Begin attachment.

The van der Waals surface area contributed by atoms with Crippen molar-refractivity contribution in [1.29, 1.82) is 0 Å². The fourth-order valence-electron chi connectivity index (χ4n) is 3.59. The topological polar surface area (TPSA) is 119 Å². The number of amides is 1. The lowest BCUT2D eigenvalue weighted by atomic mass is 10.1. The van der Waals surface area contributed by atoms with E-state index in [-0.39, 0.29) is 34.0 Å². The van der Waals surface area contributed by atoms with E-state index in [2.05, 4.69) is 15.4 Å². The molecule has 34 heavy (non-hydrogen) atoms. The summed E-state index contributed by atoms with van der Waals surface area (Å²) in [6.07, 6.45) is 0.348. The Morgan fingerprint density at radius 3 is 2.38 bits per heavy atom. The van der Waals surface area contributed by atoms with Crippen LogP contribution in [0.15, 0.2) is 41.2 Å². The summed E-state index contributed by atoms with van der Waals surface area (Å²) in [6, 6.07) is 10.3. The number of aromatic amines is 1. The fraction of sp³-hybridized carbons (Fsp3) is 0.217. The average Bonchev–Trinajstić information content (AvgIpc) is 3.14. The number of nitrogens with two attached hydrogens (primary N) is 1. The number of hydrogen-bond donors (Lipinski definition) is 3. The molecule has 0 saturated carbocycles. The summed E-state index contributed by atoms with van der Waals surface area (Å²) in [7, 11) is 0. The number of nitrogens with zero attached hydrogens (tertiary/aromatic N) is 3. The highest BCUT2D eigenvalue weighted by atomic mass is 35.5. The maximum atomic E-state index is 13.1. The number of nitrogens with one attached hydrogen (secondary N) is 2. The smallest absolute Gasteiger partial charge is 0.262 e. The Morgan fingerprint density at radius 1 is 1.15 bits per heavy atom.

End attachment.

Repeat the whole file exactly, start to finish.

The van der Waals surface area contributed by atoms with Crippen molar-refractivity contribution in [1.29, 1.82) is 0 Å². The fourth-order valence-electron chi connectivity index (χ4n) is 3.59. The topological polar surface area (TPSA) is 119 Å². The number of amides is 1. The lowest BCUT2D eigenvalue weighted by atomic mass is 10.1. The van der Waals surface area contributed by atoms with E-state index in [-0.39, 0.29) is 34.0 Å². The van der Waals surface area contributed by atoms with E-state index in [2.05, 4.69) is 15.4 Å². The molecule has 34 heavy (non-hydrogen) atoms. The summed E-state index contributed by atoms with van der Waals surface area (Å²) in [6.07, 6.45) is 0.348. The Morgan fingerprint density at radius 3 is 2.38 bits per heavy atom. The van der Waals surface area contributed by atoms with Crippen LogP contribution in [0.15, 0.2) is 41.2 Å². The summed E-state index contributed by atoms with van der Waals surface area (Å²) in [6, 6.07) is 10.3. The number of aromatic amines is 1. The fraction of sp³-hybridized carbons (Fsp3) is 0.217. The average Bonchev–Trinajstić information content (AvgIpc) is 3.14. The number of nitrogens with two attached hydrogens (primary N) is 1. The number of hydrogen-bond donors (Lipinski definition) is 3. The molecule has 0 saturated carbocycles. The summed E-state index contributed by atoms with van der Waals surface area (Å²) in [7, 11) is 0. The number of nitrogens with zero attached hydrogens (tertiary/aromatic N) is 3. The highest BCUT2D eigenvalue weighted by atomic mass is 35.5. The maximum atomic E-state index is 13.1. The number of nitrogens with one attached hydrogen (secondary N) is 2. The smallest absolute Gasteiger partial charge is 0.262 e. The Morgan fingerprint density at radius 1 is 1.15 bits per heavy atom.